NEW YORK (Reuters) - The dollar edged higher against a basket of currencies on Monday as traders awaited U.S.-China trade talks later in the week for clues to the state of the prolonged trade war between Washington and Beijing, even as chances of a deal appeared low.
Investors’ overall appetite for risk was weak on Monday after a Bloomberg report said that Chinese officials were reluctant to agree to U.S. President Donald Trump’s broad trade deal.
Top-level U.S.-China trade talks are scheduled to resume next Thursday and Friday, when Chinese Vice Premier Liu He meets with U.S. Trade Representative Robert Lighthizer and Treasury Secretary Steven Mnuchin in Washington.
“The tone of markets overall has softened again today following news that Chinese officials are reluctant to agree to a broad trade agreement with the U.S.,” Shaun Osborne, chief market strategist, at Scotiabank in Toronto, said in a note.
The dollar index .DXY, which measures the greenback against a basket of other currencies, was up 0.17% at 98.979.
The dollar strengthened against the safe haven Japanese yen after a Fox Business reporter tweeted that the Chinese Commerce Ministry said that China is ready to do a deal with the United States on parts of negotiations both sides agree upon.
Graphic: Speculators raise dollar positions - here
Graphic: World FX rates in 2019 - tmsnrt.rs/2egbfVh
The dollar was last up 0.36% against the yen at 107.32 yen.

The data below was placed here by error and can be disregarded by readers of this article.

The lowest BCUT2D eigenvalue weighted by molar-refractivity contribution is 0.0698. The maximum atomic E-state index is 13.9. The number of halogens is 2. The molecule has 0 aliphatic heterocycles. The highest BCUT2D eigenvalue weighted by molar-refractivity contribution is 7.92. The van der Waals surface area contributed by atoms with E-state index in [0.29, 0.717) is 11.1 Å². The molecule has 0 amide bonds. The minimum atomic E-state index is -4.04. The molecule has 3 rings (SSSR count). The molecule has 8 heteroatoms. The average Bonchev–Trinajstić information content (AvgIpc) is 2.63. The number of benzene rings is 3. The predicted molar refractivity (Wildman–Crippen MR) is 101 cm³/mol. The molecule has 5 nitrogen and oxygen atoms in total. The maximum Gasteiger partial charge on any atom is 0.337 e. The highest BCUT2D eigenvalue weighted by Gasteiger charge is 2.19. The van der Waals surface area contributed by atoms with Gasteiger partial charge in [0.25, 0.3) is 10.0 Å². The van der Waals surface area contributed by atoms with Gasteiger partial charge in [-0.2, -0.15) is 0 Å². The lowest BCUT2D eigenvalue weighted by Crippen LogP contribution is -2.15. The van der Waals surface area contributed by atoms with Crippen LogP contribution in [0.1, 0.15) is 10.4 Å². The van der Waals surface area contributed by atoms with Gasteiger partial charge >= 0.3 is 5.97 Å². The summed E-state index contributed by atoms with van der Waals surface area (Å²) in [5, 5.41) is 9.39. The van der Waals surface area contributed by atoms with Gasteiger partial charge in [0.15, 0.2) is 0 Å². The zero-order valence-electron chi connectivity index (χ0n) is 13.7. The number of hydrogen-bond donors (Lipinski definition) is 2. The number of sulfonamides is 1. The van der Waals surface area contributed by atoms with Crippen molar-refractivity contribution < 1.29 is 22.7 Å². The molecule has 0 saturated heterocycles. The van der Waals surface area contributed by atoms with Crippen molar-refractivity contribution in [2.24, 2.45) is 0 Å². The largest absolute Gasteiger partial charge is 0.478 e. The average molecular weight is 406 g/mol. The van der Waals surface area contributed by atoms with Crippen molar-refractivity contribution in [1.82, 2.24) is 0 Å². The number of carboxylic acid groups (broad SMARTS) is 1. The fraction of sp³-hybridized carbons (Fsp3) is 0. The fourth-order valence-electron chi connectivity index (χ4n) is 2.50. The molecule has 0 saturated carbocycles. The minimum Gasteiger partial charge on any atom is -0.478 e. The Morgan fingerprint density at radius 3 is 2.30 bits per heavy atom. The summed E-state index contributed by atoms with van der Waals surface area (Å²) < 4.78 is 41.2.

Still, lingering concerns over the trade war pressured trade-oriented currencies such as the Australian dollar, which slipped 0.56% against the greenback.
“A trade agreement between the United States and China still does not seem to be imminent,” Marc-André Fongern, a strategist at MAF Global Forex in Frankfurt said.
Investors also awaited the U.S. Federal Open Market Committee’s minutes from its September meeting, due on Wednesday, for clues to whether the Fed will cut rates at its October meeting, in what would be its third interest rate cut for the year.
“(Fed Chair Jerome) Powell and his colleagues might increasingly consider a more aggressive loosening of monetary policy,” said Fongern.
“This would only temporarily weaken the dollar, as it looks set to remain in demand as a safe-haven currency,” he said.
While the dollar has been in favor for many months now thanks to its relatively high interest rate and a strong economy, the ongoing trade war with China and a scramble for funding in U.S. money markets have added fuel to the fire in recent weeks.
The greenback hit a 28-month high against the euro early last week. On Monday, the common currency was up about flat on the day.
Sterling slipped against the greenback as investors grew increasingly concerned that Britain and the European Union were no closer to agreeing a Brexit withdrawal deal. The pound was 0.3% lower on the day.
Reporting by Saqib Iqbal Ahmed; Editing by Nick Zieminski and Steve Orlofsky